Apr

27

 Umberto Eco wrote a great essay about how when new products start they are used first by high end users, and then gradually diffuse to the masses so that by time the masses use them, the marginal utility keeps reducing and the first users that got real value out of it stop using them. He points to such things as railroad use and cell phones as examples.

We have see how IPO's prospectuses follow this model with info in it being completely worthless as they have to go through so many hoops that it becomes merely a boiler plate to reduce the settlements in class action litigations when the case is settled.

One notes now the apparently standard thing in financial statements "cautionary note regarding forward looking statements".

I note in a company like Rimm 30 cautionary notes including "difficulties in forecasting quarterly results" and "regulation certification and health risks". My goodness, there was a time when management statements could actually convey useful information that had a high marginal revenue.

Could we attribute this syndrome to crony capitalism or flexionism or just a natural outgrowth of the law of diminishing marginal utility? 

Rocky Humbert writes:

While the chair's assertion that disclaimers have proliferated since the passage of the PSLRA is correct, there is scant evidence that management statements ever have consistent predictive value w/r/t either the organic performance of the business or its market valuation — over a reasonable investment time period. See wikipedia on the Private Securities Litigation Reform Act.

One reason for this is that companies which are performing well have no need for management cheerleaders or CEO soothsayers; the market will eventually figure that out on its own. In fact, the worst companies are the ones where the CEO is front and center (giving "upbeat" guidance) when things are rosy, but then when things turn challenging, release 8-K's on Friday afternoons using terms such as "exogenous factors" and "one-time adjustments" (and the CEO is nowhere to be seen.) Citing Philip Arthur Fisher's Rule #14: "Does the management talk freely to investors about its affairs when things are going well but "clam up" when troubles and disappointments occur?" It's a rare company that does an IPO or secondary when business is sickly (the exception being banks which sell stock at the behest of regulators.) Hence the entire IPO process can be viewed as a possible violation of Rule #14.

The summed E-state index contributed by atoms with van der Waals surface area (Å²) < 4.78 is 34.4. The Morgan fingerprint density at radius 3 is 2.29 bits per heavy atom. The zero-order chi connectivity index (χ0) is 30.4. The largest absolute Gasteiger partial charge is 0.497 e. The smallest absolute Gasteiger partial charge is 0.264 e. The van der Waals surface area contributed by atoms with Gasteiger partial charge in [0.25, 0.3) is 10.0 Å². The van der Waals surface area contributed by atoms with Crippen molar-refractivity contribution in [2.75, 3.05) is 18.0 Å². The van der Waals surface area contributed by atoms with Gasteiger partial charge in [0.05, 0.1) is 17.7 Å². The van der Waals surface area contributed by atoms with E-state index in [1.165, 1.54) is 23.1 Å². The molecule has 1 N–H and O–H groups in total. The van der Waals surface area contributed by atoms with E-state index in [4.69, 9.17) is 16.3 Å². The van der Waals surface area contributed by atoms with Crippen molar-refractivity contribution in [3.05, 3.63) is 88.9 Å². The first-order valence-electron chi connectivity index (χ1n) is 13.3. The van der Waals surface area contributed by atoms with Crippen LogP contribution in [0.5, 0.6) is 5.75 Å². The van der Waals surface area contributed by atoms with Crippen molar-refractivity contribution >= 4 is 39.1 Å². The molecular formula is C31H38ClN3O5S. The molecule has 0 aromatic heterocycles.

On a related point, one notes that INTC stock (which was mentioned recently by Dr. P) has a compound annual return since 1982 of about 15.6% per year (versus 11% for the S&P). During the same period, AAPL stock has produced a 17.5% compound return. Yet, right now, INTC has a 10x p/e and AAPL has a 17x p/e. Both of these companies have demonstrated good long-term organic growth, RoE, product innovation, and impressive market dominance. Yet, if Mr. Market would reward Intel with only a market multiple, it's return-to-shareholders would blow away Apple — demonstrating once again that Mr. Market's valuation at any given moment dwarfs every other factor for a profitable enterprise. I submit that it's folly to attribute this irrefutable statement to crony capitalism or flexionism or the law of diminishing marginal utility. The blame should be place squarely on the market participants who continue to make the same mistakes (such as buying INTC at a 70x p/e on 3/1/2000) but shunning it at a 10x p/e on 3/1/2011.